Six sigma integrates well with all of the quality programs and trends of the last few decades. The purpose of this section is to outline conceptually where the six sigma program connects in the quality hierarchy and some of the quality tools that are in common use today. Specific mathematical background and formulations are discussed in detail in later chapters.
Six sigma is a condition of the generalized formula for process capability, which is defined as the ability of a process to turn out a good product. It is a relationship of product specifications to manufacturing variability, measured in terms of Cp or Cpk, or expressed as a numerical index. Six sigma is equivalent to Cp = 2 or Cpk = 1.5 (more on that in the next chapter). The classical definition of the capability of the process or Cp is:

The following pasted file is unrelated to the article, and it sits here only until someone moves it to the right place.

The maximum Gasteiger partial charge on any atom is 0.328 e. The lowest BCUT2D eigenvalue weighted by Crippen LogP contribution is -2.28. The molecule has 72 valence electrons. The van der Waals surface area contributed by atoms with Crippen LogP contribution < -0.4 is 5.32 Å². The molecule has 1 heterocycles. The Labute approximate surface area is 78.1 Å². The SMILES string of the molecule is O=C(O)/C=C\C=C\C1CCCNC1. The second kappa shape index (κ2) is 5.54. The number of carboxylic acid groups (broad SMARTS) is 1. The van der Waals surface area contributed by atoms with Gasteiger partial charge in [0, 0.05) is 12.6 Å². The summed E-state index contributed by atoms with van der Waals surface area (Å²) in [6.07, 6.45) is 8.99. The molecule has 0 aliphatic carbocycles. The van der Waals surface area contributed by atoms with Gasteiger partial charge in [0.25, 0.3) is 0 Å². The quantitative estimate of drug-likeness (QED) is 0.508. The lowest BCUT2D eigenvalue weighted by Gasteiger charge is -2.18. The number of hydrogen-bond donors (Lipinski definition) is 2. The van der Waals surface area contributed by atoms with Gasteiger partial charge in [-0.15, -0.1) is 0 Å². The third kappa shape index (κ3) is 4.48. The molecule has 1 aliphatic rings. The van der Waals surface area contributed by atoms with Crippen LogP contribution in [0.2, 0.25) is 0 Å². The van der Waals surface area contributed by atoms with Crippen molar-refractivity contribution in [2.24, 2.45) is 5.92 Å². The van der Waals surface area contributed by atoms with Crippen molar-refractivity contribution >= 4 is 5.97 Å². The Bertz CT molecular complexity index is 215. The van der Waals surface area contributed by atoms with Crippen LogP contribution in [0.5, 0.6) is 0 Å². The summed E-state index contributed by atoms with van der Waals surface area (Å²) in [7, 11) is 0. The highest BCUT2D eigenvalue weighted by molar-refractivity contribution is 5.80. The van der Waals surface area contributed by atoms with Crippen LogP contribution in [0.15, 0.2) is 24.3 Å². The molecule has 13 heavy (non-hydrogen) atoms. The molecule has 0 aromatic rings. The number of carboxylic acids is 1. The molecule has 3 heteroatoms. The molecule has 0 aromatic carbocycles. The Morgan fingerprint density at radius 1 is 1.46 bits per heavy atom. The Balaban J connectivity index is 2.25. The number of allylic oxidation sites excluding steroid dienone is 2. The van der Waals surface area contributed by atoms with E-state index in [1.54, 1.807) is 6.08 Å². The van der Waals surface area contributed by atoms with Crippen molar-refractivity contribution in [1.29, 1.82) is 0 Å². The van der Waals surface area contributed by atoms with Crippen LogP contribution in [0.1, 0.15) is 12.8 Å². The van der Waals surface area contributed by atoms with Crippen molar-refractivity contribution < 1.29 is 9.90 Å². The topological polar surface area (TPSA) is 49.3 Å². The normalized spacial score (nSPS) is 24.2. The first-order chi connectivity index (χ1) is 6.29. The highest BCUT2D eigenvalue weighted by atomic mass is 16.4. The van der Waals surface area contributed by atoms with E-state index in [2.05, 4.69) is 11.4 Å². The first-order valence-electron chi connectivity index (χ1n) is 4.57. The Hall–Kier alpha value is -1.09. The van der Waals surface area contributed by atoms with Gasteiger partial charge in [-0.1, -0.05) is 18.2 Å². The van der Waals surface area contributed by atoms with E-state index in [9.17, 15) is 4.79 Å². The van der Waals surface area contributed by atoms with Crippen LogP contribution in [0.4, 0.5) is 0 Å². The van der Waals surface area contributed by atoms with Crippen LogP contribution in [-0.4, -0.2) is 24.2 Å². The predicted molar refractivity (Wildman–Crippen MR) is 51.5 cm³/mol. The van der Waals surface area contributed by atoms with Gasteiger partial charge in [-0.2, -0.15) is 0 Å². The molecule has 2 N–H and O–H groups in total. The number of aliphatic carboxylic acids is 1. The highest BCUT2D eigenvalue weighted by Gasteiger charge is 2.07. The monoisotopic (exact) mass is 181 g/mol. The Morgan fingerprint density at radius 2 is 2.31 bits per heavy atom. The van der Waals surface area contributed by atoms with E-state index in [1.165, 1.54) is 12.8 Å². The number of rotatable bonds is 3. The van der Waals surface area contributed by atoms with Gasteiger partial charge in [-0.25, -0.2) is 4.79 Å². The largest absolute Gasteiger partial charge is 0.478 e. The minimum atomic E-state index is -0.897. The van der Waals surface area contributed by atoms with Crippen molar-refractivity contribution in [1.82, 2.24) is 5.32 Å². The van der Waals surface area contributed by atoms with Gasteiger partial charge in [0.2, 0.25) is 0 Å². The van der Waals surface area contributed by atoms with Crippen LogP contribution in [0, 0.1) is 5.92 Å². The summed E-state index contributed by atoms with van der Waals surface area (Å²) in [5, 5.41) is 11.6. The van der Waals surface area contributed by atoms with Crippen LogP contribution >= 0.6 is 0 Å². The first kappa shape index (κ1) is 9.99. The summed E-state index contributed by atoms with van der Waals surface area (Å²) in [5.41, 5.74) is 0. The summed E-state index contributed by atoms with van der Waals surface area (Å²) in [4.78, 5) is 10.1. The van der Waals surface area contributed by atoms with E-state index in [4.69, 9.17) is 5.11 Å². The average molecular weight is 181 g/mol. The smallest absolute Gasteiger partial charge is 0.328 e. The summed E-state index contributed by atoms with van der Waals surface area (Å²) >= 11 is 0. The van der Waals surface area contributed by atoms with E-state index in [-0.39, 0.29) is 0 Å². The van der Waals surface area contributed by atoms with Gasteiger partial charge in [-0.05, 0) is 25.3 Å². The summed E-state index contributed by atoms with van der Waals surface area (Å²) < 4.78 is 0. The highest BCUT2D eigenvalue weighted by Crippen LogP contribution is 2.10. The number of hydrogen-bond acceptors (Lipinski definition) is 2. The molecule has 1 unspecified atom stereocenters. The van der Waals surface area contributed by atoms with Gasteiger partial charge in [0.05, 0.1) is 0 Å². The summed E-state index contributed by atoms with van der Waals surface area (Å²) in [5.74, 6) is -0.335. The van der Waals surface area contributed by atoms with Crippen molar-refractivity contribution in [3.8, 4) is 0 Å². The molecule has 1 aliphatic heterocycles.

Six sigma is achieved when the product specifications are at ±6d (a is the symbol for standard deviation) of the manufacturing process corresponding to Cp =： 2 (or Cpk = 1.5, discussed in Chapter 2)
Six sigma or Cp is an excellent indicator of the capability of a process，which can be expressed numerically. This numerical expression can be translated into a defect level using normal distribution statistical assumptions. It is a useful tool for manufacturing process comparisons, as well as a common language of design and manufacturing personnel during the development phase of a product. The design project team and their managers can use it to set new product quality goals. It can be used to assess the quality of internal manufacturing plants anywhere in the world or to measure the capability of a supplier. Companies can use it to communicate a particular contractual level of quality for their supply chain.